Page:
Love them or hate them, selfie sticks are very popular for those who don’t have arms long enough to take a good self portrait with their phone/digital camera. Rather than take a tripod with you and set up the timer on your camera, the small collapsible sticks are easier to use and transport. But, they pose a certain danger to Museums and the artworks and artifacts on display.
Several museums around the world have introduced a ban on selfie sticks. The ban is not a social commentary on the equally loved and loathed sticks that seem to divide popular opinion, but rather a safety mechanism for the collections. There have been unfortunate cases in the past where visitors with tripods have swung around the photography tool and accidentally ripped artworks or knocked over objects, and the selfie stick is seen by some institutions to offer the same threat and has been banned to try and prevent damage before it happens.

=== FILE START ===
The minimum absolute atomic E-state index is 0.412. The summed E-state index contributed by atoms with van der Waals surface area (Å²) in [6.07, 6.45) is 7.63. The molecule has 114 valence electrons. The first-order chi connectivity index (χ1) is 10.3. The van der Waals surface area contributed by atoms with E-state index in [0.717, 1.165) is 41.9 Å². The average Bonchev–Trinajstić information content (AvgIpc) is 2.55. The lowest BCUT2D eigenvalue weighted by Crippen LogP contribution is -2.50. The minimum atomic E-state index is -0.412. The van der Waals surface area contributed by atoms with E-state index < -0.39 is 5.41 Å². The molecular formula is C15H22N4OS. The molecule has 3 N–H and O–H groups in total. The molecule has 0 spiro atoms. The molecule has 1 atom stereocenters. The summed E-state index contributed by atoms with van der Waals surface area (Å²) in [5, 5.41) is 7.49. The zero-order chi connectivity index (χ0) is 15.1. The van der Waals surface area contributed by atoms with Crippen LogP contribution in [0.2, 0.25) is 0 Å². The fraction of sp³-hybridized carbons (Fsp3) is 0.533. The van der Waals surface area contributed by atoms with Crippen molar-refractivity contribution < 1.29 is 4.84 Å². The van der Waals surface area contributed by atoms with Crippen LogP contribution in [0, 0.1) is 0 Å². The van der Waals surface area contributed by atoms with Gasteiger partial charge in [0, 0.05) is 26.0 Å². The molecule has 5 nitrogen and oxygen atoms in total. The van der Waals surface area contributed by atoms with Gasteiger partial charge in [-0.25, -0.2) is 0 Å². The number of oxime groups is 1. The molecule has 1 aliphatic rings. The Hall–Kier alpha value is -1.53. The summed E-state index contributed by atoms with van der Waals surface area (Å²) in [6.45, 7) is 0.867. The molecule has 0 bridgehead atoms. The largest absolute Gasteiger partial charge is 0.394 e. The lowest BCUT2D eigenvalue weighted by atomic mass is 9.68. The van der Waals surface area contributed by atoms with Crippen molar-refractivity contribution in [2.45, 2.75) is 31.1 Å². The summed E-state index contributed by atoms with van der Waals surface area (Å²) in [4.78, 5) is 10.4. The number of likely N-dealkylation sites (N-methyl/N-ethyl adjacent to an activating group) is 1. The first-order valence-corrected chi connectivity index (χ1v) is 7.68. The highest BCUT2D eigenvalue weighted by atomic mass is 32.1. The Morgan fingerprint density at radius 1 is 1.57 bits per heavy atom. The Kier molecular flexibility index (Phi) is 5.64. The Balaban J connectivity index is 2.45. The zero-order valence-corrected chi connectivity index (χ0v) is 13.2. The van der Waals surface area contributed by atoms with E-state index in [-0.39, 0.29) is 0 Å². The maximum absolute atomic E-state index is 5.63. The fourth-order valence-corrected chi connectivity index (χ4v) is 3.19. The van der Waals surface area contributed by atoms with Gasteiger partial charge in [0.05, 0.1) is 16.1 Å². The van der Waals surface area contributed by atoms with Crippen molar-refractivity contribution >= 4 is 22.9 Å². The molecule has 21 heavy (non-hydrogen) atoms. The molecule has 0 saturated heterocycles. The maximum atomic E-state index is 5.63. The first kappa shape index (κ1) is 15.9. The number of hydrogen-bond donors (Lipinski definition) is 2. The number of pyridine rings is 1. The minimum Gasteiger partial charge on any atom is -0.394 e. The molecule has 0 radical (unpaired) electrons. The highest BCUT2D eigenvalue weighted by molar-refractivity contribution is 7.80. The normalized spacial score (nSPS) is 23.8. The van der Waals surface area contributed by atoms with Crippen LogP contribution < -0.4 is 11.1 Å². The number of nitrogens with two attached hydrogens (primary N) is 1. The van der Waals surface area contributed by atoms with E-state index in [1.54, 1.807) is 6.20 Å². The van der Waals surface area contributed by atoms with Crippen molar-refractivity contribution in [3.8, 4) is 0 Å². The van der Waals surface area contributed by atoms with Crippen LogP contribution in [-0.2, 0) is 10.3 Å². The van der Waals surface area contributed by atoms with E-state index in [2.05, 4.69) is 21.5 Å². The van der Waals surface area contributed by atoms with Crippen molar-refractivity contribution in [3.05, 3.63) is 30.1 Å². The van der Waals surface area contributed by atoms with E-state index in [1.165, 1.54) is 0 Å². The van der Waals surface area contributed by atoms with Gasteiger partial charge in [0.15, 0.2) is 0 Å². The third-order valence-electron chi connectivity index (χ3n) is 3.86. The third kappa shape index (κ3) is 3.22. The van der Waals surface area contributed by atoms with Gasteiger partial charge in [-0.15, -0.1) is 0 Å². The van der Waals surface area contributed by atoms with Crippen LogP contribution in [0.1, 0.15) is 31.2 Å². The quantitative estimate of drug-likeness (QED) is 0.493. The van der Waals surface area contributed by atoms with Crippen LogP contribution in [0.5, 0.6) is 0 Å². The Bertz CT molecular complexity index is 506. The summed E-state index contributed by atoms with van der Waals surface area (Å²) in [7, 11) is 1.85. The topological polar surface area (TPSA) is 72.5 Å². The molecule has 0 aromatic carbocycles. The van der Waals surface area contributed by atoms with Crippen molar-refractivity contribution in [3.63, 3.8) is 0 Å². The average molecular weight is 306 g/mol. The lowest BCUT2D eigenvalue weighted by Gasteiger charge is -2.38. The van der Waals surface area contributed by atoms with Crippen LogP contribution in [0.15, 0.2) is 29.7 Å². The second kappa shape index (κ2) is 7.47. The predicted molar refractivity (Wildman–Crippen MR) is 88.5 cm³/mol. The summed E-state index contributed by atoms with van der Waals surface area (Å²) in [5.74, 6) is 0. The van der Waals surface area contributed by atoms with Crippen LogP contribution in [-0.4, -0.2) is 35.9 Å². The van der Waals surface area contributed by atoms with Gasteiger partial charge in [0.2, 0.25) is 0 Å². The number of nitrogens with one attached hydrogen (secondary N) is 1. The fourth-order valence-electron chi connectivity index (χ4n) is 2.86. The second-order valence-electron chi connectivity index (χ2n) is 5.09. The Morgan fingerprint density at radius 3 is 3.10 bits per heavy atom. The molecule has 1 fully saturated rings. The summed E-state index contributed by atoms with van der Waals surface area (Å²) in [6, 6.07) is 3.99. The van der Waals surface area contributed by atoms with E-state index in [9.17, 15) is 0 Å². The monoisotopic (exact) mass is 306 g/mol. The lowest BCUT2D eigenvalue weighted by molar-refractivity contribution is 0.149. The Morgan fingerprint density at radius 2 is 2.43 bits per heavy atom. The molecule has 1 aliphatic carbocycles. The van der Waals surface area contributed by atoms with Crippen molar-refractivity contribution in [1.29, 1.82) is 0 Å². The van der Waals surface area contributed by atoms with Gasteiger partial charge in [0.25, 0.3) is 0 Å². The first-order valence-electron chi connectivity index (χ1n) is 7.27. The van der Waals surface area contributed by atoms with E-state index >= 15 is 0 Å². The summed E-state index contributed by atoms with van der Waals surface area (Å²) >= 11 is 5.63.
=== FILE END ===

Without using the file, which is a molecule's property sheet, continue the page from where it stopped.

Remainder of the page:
There have been a few notable instances of other damage to museums collection items. In 2010 a woman accidentally fell into Pablo Picasso’s The Actor; and in 2006 a man tying his shoelaces slipped and smashed three Qing dynasty vases.
In New Zealand, Te Papa has bravely declared they don’t have a problem with the sticks and their visitors are welcome to use them in the spaces where photography is permitted. As for us, we have a blanket policy of no photography within the galleries, and that includes the sticks.